Quantitative Sensory Testing of Chronic Continuous Dentoalveolar Pain

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Quantitative Sensory Testing of Chronic Continuous Dentoalveolar Pain

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Title Quantitative Sensory Testing of Chronic Continuous Dentoalveolar Pain
Author(s) Drangsholt, Mark ; Rei, N ; Huggins, Kimberly ; Svensson, Peter ; List, Thomas ; Pigg, Maria ; Baad-Hansen, Lene ; Garson, Gayle
Date 2010
English abstract
Objectives: Chronic continuous dentoalveolar pain (CCDAP) is a new term for chronic pain around teeth. Quantitative sensory testing (QST) has shown promise as a tool for studying mechanisms of pain conditions. Aims: 1) compare sensory parameter values in CCDAP patients and symptom-free controls; and 2) characterize the somatosensory profile of patients with CCDAP. Methods: The German Neuropathic Pain QST protocol of 13 somatosensory function tests was adapted for intraoral use. Cases with CCDAP from tertiary care clinics were tested along with symptom-free controls. QST was performed intra-orally on symptomatic facial gingiva, asymptomatic contralateral site, and non-trigeminal site (thumb). Means and standard deviations were compared between symptomatic and asymptomatic sites within cases and with controls. Results: Interim analyses of 17 controls and 13 cases showed a mean age of 37 years for controls and 55 for cases. At the thumb, significant differences (p < 0.05) between cases/controls were apparent for pressure pain threshold (PPT) 353 vs. 453 kPa; mechanical pain threshold (MPT) 75 vs. 161 mN; and cold pain threshold (CPT) 8.4 vs. 2.8 C, all showing cases more sensitive. At the painful gingival site, significant differences between cases/controls existed for: CPT 17.4 vs. 8.1 C; HPT 44 vs. 49 C; MPT 55 vs. 154 mN; and PPT 106 vs. 172 kPa. Non-painful parameters, such as cold and warm detection threshold were generally not significantly different between cases/controls at thumb and painful gingival sites. Among cases only, comparing painful to nonpainful side, MPT was 55 vs. 96 mN; mechanical pain sensitivity 4.7 vs. 3.0; PPT 106 vs. 122 kPa, all more sensitive on the painful site. Conclusions: These results suggest that CCDAP patients are more sensitive to multiple modalities of painful stimulation at both non-trigeminal and trigeminal sites, and may be exhibiting a trigeminal neuropathy with gain in function. Grant: NIHR21DE018768.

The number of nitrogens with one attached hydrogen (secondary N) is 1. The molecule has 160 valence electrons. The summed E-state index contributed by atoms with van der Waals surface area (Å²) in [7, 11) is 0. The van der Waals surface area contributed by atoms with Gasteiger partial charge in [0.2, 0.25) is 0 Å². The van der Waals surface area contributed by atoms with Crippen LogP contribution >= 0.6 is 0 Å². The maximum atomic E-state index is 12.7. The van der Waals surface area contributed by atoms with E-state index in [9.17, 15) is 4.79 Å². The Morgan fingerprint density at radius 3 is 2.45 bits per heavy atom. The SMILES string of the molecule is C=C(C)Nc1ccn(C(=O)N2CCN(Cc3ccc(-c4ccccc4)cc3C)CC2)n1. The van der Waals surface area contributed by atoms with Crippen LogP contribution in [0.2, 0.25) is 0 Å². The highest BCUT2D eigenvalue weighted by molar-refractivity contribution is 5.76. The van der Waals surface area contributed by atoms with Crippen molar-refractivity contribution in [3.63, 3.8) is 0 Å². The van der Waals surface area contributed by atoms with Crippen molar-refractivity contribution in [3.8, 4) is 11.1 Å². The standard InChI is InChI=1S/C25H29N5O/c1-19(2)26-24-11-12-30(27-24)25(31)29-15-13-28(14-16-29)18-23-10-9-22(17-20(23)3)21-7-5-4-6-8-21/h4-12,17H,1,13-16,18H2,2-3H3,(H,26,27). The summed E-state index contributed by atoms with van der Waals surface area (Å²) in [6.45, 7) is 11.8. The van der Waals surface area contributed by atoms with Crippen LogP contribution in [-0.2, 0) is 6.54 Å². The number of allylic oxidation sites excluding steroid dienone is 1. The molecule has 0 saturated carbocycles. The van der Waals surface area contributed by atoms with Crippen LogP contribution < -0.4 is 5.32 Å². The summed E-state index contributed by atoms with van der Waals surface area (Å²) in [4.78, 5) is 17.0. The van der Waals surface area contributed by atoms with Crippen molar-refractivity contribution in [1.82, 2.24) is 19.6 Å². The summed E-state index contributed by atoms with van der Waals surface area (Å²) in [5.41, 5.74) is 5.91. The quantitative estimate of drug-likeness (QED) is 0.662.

Link http://iadr.confex.com/iadr/2010barce/webprogram/Paper140794.html (external link to publication)
Pages Abstract number: 245
Language eng (iso)
Subject(s) Medicine
Research Subject Categories::ODONTOLOGY
Note IADR, (International Association for Dental Research), Barcelona, Spain 14-17 juli 2010
Handle http://hdl.handle.net/2043/11343 (link to this page)
Link http://www.iadr.org/iags (external link to related web page)

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